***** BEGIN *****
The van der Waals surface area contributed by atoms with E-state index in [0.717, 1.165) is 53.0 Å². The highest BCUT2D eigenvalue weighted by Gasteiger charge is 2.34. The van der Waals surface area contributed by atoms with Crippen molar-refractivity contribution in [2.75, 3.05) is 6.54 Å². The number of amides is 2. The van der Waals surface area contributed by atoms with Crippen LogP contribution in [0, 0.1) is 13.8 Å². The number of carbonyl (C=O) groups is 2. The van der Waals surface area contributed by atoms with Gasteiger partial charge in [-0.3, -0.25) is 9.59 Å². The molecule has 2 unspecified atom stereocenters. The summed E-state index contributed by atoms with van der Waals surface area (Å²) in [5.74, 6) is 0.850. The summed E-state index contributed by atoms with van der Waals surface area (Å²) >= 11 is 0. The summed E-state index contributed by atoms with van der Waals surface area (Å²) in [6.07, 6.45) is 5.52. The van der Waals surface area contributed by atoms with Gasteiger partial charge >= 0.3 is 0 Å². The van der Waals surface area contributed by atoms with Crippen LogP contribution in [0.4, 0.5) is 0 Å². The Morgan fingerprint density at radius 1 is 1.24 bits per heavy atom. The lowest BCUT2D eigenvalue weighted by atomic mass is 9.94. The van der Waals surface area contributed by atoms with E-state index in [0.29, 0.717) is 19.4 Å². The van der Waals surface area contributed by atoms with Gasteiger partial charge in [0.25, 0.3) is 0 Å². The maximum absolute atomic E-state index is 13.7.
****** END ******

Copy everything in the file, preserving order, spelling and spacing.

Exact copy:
The van der Waals surface area contributed by atoms with E-state index in [0.717, 1.165) is 53.0 Å². The highest BCUT2D eigenvalue weighted by Gasteiger charge is 2.34. The van der Waals surface area contributed by atoms with Crippen molar-refractivity contribution in [2.75, 3.05) is 6.54 Å². The number of amides is 2. The van der Waals surface area contributed by atoms with Crippen LogP contribution in [0, 0.1) is 13.8 Å². The number of carbonyl (C=O) groups is 2. The van der Waals surface area contributed by atoms with Gasteiger partial charge in [-0.3, -0.25) is 9.59 Å². The molecule has 2 unspecified atom stereocenters. The summed E-state index contributed by atoms with van der Waals surface area (Å²) in [5.74, 6) is 0.850. The summed E-state index contributed by atoms with van der Waals surface area (Å²) >= 11 is 0. The summed E-state index contributed by atoms with van der Waals surface area (Å²) in [6.07, 6.45) is 5.52. The van der Waals surface area contributed by atoms with Gasteiger partial charge >= 0.3 is 0 Å². The van der Waals surface area contributed by atoms with Crippen LogP contribution in [0.4, 0.5) is 0 Å². The Morgan fingerprint density at radius 1 is 1.24 bits per heavy atom. The lowest BCUT2D eigenvalue weighted by atomic mass is 9.94. The van der Waals surface area contributed by atoms with E-state index in [0.29, 0.717) is 19.4 Å². The van der Waals surface area contributed by atoms with Gasteiger partial charge in [0.25, 0.3) is 0 Å². The maximum absolute atomic E-state index is 13.7.